Quote:Indeed. And, I would argue that there existed a shield that was neither a pelte nor a classical Greek hoplite aspis involved. There is archaeological evidence for these with diameters of some 75cm or so.
......whoa! Confusedhock: Radical, man ! You postulate a "third" type of Makedonian shield?
Caution is called for here given individual sized shields, I would really hesitate to postulate such a thing....some sources/references and some more detail, e.g. did this 'new' type of shield have a name?.....did it have a rim? etc would be appreciated.....
"dulce et decorum est pro patria mori " - Horace, ODES
(It is a sweet and proper thing to die for ones country)

"No son-of-a-bitch ever won a war by dying for his country. He won it by making the other poor dumb bastard die for his country" -GeorgeC Scott as General George S. Patton
Paullus Scipio/Paul McDonnell-Staff
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#8
Quote:Paralus wrote:-

Quote:Indeed. And, I would argue that there existed a shield that was neither a pelte nor a classical Greek hoplite aspis involved. There is archaeological evidence for these with diameters of some 75cm or so.
......whoa! Confusedhock: Radical, man ! You postulate a "third" type of Makedonian shield?

After several schooners and decent red for Mothers' day (I'm definitely a mother), I'm to bed.

That's not quite what the intent was. Markle and another (I shall need to start re-readinfg the Paralus Library of Congress) have shown the existence of shields that are in-between the "classic" pelte and aspis. this may only be "individual difference"; it is not clear. The point was that we do not really know. As I've suggested (in the Ancient Warfare piece) it is hard to believe that Alexander descended into the Malli town with a two foot pelte as his shield. Diodorus is crystal clear though: on every occasion he mentions the "shield" it is "pelte".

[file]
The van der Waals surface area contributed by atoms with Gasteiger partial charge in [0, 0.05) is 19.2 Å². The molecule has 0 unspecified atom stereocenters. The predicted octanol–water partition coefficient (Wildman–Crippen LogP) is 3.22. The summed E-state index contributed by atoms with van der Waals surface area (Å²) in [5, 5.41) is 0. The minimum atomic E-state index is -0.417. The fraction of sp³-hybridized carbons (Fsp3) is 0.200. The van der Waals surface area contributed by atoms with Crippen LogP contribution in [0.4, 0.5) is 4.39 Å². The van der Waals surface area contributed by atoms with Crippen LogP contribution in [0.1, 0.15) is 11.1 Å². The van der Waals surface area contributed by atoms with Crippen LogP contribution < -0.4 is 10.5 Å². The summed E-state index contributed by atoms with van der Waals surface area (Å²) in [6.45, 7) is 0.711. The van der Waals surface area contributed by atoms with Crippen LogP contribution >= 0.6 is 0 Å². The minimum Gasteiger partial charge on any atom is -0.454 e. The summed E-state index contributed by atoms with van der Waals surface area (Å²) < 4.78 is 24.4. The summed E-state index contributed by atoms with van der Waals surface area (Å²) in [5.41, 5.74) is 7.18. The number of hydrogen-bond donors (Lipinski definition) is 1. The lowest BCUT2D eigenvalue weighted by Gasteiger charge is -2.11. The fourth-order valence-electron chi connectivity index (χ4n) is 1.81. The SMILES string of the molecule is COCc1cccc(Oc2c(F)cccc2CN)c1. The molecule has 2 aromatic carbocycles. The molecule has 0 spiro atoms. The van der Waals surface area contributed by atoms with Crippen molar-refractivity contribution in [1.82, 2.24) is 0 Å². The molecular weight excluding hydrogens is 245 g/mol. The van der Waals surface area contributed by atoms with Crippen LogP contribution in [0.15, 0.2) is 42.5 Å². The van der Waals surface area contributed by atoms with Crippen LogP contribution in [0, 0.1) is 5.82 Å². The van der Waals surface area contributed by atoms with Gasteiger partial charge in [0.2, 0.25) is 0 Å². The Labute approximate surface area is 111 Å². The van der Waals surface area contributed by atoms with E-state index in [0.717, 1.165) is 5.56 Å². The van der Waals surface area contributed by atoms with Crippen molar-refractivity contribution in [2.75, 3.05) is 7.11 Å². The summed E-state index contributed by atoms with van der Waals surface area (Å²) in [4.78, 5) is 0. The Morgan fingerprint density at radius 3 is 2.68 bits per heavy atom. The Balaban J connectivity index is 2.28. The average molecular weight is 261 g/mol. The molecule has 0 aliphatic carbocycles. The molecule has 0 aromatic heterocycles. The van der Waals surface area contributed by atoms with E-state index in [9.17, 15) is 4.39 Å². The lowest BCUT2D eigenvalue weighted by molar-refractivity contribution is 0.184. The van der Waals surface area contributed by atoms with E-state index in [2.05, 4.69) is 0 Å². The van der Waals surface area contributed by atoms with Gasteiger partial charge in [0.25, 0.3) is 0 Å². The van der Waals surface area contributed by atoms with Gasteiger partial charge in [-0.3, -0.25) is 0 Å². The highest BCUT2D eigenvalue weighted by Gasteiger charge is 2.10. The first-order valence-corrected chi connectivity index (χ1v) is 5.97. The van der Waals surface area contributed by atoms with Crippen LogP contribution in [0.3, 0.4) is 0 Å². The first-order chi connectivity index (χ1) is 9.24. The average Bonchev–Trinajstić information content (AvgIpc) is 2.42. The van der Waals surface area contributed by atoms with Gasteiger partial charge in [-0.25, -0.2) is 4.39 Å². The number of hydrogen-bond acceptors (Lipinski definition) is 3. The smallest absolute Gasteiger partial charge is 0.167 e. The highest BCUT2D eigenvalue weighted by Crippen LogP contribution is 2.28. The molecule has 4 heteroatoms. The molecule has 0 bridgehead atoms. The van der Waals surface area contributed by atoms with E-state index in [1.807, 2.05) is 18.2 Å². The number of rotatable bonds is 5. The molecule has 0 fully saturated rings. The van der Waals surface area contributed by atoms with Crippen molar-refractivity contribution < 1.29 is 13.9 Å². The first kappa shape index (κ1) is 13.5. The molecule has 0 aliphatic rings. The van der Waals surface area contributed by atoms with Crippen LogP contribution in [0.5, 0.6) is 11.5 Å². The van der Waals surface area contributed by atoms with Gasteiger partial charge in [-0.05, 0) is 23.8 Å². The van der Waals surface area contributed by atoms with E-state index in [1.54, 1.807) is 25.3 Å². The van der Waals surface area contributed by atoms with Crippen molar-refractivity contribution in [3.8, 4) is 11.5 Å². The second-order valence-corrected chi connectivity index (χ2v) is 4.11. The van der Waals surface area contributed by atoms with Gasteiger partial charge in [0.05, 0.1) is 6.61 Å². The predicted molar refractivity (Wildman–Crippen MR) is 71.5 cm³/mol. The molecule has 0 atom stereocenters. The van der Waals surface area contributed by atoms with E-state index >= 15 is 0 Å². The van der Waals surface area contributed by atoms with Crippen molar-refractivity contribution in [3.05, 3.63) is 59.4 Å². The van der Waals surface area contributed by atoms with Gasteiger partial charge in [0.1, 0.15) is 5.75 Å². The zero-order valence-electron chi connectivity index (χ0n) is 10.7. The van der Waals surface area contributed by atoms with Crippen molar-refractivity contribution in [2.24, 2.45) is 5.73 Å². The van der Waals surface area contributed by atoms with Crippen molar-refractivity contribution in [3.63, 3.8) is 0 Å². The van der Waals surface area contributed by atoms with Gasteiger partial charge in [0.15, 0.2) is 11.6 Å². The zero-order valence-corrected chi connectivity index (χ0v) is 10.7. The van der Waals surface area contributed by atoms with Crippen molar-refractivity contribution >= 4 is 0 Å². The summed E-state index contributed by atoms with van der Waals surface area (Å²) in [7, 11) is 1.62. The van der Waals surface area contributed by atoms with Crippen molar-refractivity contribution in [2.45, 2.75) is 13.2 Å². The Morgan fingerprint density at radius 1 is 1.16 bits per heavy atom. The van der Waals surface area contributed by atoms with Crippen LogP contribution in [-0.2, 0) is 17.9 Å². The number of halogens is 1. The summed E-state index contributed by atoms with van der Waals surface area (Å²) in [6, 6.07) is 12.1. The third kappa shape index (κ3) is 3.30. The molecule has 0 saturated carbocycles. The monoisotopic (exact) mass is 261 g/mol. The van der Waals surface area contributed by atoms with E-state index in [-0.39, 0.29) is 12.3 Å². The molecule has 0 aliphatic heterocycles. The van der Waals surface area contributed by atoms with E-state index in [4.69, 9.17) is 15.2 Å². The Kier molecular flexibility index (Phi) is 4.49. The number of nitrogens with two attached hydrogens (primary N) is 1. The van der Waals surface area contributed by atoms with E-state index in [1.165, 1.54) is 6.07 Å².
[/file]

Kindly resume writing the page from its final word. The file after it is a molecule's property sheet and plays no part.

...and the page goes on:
Perhaps it is indeed a "lighter" shield: "lighter" than the traditional aspis but not - as the received wisdom indicates - the two foot phalangite pelte.

Either way, the job performed by the hypaspists (royal and otherwise) is instructive: they are the king's shield.
Paralus|Michael Park

Ἐπὶ τοὺς πατέρας, ὦ κακαὶ κεφαλαί, τοὺς μετὰ Φιλίππου καὶ Ἀλεξάνδρου τὰ ὅλα κατειργασμένους

Wicked men, you are sinning against your fathers, who conquered the whole world under Philip and Alexander!

Academia.edu
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#9
Good posts. These soldiers would most probably be the best armed troops in the army. They would probably have muscled bronze or even iron thorakes(or linothorakes,as their protections seems to have been rather good) and they are shown with greaves and the such. Perhaps this is a reason why they trusted themselves with lighter shields. It's also given that they were far better armed than any of their oponents. And another given thing is that the hoplite shield is definately disadvantageous in any other than the hoplite battle,more so on a wall fight! The truth is that in the Alexander sarcophagus they are depicted with large full size hoplite shields. The difference is that they are shown fighting in a plain and not on a wall.
Those said,I think the hypaspists(who in other cases are used alternativeley for bodyguards,and this is their actual meaning,were trained to fight in different ways,supporting their king whenever on foot.
Khairete
Giannis
Giannis K. Hoplite
a.k.a.:Giannis Kadoglou
a.k.a.:Thorax
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#10
Some of the answers to what what I will say might need to go to the "Greek Cavalry" thread.
Here it goes:
Shields were never really abandoned abandoned by Greek horsemen.